Posted in daily life

Learning to Live with RA

So, the day has finally come for me to make this announcement. I found out what’s wrong with my knees.

I have Rheumatoid Arthritis.

ra-introduction-fbI’ve known for eight months that something was wrong with my knees. Joints don’t just start hurting for no good reason, and yet that’s what happened to mine. I waited for the hurt to go away, and when it didn’t, I went to my doctor. She said RA–but talk to a Rheumatologist just in case.

I did. And he confirmed my doctor’s diagnosis.

How RA has changed how I live.

Before all this happened to me, I would never have imagined how coming down with RA would change me. Or that I’d come down with it at all. I was more prepared to become pregnant than I was to get sick. And unfortunately, God decided to give me RA instead of children.

One day, I felt fine. The next day, I didn’t. My knees started hurting, and they didn’t stop. They swelled up and grew inflamed.

Bending them hurt. Standing on them hurt. Stairs became just as evil as the scale in my bathroom. Getting on or off the floor–impossible.  Getting out of the tub, or even out of the car–torture. Even kneeling on my own bed was enough to make me cry.

And let’s not talk about the awards I feel like I deserve for getting out of bed in the mornings.

I stopped enjoying life. I moved and felt like an eighty year old woman. Heck, my own 86 year old grandmother moves better than me. Nothing made the pain go away. Ibuprofen only took the edge off. Braces and Icy Hot helped, but only a little bit. Teas and diets had no discernible effects. Nor did losing 30 lbs.

Then my shoulders and wrists started hurting, too. Now reaching for things, picking things up, opening doors, taking showers, and getting dressed started becoming hard, too.

I don’t know if you can understand. When you get a bruise or sprain an ankle, you’re okay because you know the pain is going to go away in a week. You can take Tylenol or Aspirin and you feel better.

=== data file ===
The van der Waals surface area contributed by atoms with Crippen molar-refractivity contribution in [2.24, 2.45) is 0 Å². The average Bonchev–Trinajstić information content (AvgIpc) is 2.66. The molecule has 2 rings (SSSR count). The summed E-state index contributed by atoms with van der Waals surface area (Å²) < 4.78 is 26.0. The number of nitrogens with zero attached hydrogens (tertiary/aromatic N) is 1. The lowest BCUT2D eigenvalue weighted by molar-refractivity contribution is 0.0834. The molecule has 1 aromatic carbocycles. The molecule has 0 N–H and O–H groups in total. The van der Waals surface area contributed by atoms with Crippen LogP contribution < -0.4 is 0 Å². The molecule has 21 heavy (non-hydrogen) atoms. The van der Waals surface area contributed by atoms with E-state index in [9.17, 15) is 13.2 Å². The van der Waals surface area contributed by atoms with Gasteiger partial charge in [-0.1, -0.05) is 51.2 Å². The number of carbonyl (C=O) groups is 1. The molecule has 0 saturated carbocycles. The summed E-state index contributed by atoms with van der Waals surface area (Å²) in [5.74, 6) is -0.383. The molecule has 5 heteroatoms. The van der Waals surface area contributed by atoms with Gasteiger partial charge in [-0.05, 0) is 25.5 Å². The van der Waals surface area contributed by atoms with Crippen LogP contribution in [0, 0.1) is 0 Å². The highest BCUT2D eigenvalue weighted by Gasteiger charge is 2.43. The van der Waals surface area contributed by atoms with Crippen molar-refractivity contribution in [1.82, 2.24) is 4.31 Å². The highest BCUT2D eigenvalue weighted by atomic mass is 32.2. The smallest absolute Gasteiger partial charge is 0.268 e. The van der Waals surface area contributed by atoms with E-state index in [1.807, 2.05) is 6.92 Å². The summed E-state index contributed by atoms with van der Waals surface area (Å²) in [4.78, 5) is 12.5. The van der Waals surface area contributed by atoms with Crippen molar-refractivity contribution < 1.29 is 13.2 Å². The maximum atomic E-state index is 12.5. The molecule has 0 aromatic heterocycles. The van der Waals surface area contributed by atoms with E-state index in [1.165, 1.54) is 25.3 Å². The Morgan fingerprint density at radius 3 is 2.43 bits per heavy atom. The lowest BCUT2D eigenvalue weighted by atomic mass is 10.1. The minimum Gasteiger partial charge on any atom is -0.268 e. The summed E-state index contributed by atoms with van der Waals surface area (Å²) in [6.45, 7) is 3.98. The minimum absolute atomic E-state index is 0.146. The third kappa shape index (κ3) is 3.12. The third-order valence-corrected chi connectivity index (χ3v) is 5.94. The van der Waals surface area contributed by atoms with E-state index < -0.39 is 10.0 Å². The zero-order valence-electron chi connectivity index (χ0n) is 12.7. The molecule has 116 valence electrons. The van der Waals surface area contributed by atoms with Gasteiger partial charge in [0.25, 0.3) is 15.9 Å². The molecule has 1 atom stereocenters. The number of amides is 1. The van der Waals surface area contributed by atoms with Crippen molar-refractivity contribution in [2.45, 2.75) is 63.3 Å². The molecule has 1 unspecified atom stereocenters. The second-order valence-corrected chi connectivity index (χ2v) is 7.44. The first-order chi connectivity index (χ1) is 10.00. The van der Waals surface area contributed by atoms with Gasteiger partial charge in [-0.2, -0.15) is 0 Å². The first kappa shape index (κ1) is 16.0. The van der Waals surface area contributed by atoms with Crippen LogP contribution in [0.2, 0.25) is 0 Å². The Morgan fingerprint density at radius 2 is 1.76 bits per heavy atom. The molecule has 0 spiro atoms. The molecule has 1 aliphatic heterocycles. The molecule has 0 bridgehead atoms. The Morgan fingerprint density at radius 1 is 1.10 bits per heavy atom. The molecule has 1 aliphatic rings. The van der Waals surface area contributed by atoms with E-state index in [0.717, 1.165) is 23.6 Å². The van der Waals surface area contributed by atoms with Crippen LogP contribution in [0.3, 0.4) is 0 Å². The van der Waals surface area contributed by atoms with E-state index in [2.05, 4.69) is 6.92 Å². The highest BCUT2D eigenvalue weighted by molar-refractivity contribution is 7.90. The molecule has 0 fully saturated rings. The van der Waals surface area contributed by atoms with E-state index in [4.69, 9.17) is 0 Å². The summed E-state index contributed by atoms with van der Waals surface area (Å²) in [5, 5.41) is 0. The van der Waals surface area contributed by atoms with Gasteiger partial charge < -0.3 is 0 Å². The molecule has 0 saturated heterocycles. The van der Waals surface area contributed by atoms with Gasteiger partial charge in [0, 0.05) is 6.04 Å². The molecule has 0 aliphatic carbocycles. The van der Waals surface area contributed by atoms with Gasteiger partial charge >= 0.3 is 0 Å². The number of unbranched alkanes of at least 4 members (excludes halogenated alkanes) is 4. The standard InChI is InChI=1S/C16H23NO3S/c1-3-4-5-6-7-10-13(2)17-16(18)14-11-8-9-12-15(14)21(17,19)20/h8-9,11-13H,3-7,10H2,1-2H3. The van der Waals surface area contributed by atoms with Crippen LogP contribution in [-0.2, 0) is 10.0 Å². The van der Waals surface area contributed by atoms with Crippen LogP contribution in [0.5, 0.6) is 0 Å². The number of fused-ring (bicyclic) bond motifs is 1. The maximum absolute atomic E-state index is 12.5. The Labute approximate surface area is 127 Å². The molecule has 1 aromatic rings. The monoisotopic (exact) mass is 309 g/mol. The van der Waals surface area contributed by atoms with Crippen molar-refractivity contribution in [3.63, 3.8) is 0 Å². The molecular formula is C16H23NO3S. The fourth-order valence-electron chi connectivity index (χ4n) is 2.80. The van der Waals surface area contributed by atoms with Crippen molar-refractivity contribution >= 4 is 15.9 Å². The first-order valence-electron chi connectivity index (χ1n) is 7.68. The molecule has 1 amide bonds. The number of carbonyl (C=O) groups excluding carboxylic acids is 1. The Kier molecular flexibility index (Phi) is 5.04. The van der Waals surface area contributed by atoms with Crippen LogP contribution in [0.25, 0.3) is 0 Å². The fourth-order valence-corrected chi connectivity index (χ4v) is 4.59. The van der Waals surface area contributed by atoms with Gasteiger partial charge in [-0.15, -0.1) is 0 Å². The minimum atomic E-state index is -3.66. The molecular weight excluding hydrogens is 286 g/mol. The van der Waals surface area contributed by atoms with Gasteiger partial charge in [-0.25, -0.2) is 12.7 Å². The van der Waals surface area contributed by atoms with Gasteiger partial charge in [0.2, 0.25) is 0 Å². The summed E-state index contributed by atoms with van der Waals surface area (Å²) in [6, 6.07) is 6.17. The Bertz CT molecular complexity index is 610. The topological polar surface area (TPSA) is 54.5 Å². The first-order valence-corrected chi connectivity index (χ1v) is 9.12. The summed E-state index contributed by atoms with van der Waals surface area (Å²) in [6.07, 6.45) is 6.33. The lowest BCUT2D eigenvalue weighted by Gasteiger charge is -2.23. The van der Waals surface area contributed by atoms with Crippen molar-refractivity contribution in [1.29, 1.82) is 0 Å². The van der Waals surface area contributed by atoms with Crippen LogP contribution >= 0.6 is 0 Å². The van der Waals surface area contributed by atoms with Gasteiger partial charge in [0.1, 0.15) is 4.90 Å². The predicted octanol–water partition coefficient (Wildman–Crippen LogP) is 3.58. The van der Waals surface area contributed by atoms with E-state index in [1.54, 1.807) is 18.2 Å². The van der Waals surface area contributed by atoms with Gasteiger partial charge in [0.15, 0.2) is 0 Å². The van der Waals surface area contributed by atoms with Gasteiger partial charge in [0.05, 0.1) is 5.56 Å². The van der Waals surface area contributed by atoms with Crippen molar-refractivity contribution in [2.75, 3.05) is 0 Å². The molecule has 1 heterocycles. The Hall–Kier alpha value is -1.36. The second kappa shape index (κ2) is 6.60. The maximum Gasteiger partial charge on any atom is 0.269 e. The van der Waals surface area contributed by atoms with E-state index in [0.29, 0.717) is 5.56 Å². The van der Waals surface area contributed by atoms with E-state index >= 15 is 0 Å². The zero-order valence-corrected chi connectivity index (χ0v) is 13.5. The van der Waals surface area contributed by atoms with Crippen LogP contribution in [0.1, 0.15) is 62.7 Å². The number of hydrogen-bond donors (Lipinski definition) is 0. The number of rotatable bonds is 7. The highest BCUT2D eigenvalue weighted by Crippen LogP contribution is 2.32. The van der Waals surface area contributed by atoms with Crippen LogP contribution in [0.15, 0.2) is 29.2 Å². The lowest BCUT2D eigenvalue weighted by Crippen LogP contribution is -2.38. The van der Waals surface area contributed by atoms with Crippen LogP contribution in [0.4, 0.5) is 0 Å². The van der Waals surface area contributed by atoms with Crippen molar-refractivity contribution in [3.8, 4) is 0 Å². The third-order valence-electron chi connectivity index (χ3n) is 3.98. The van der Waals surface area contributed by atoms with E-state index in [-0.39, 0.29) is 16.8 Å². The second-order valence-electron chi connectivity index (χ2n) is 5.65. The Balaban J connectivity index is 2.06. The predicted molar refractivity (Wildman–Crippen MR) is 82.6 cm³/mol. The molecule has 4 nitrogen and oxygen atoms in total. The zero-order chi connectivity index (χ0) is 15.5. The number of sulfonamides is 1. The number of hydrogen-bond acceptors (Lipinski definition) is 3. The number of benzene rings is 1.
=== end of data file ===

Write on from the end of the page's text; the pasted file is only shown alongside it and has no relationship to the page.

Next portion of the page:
My pain did not go away. Not even on good days. And I have a mild case of RA, too.

I learned to adapt.

When my doctor told me I had RA, it was bad for a while. I cried. I mourned for my dreams. We had just closed on our land. I wanted to put a farm on it, and now it looked like I wouldn’t be able to work it.

I felt like I was doomed. Doomed to live in pain for the rest of my life. Doomed to age prematurely. Doomed to never have kids. To die early. Doomed to make my husband take care of his sick wife and the farm in addition to earning a living.

My life, as I knew it, ended.

I had to find the new rules and boundaries for my life. What could I do, and not do? What movements was my body capable of? What things would I never do again (jog), what things could I do differently, and what remained the same?

How much pain could I endure? More than I thought, it turns out.

So, yes, I have learned how to live with this. How to endure. How to schedule my time and energy. To cut out things and simplify my life. I got very good at putting away my pride and asking for help. I resigned myself to not working as hard as I was accustomed, and got used to doing what I could. Which felt like very little.

Life is looking up now.

As I said, it’s been four months since that day. Time and distance have softened the bad news. I’ve come to the conclusion that even if my life changes, I don’t have to give up on my dream of having a farm and a family. God willing, I can still have both. It won’t be as I’d pictured it, but I’m still willing to work for it.

But I’ve seen a Rheumatologist now. He prescribed me medication. I already feel better.

The good news is, there’s lots of medicines for RA out there. Oh, there’s no cure, and there’s lots of things they don’t know about the disease, but there’s hope. I might move around and stand up straight again. I’ll have to resign myself to taking pills and dealing with the health insurance companies for the rest of my life–but there’s hope.

God is good. He’s provided relief and hope. Every good thing I have in my life is because of him. This disease is a trial, my thorn in the flesh, that I’ll have to deal with for the rest of my life. It’s not a curse–though it feels like it some day.

With God’s help, I will endure, and live every day with hope that it’ll get better.


One thought on “Learning to Live with RA

  1. You’re a tuff young woman; you’ll make it through this ! Sorry that this condition has taken hold off you !🙏🏻❤️🙏🏻


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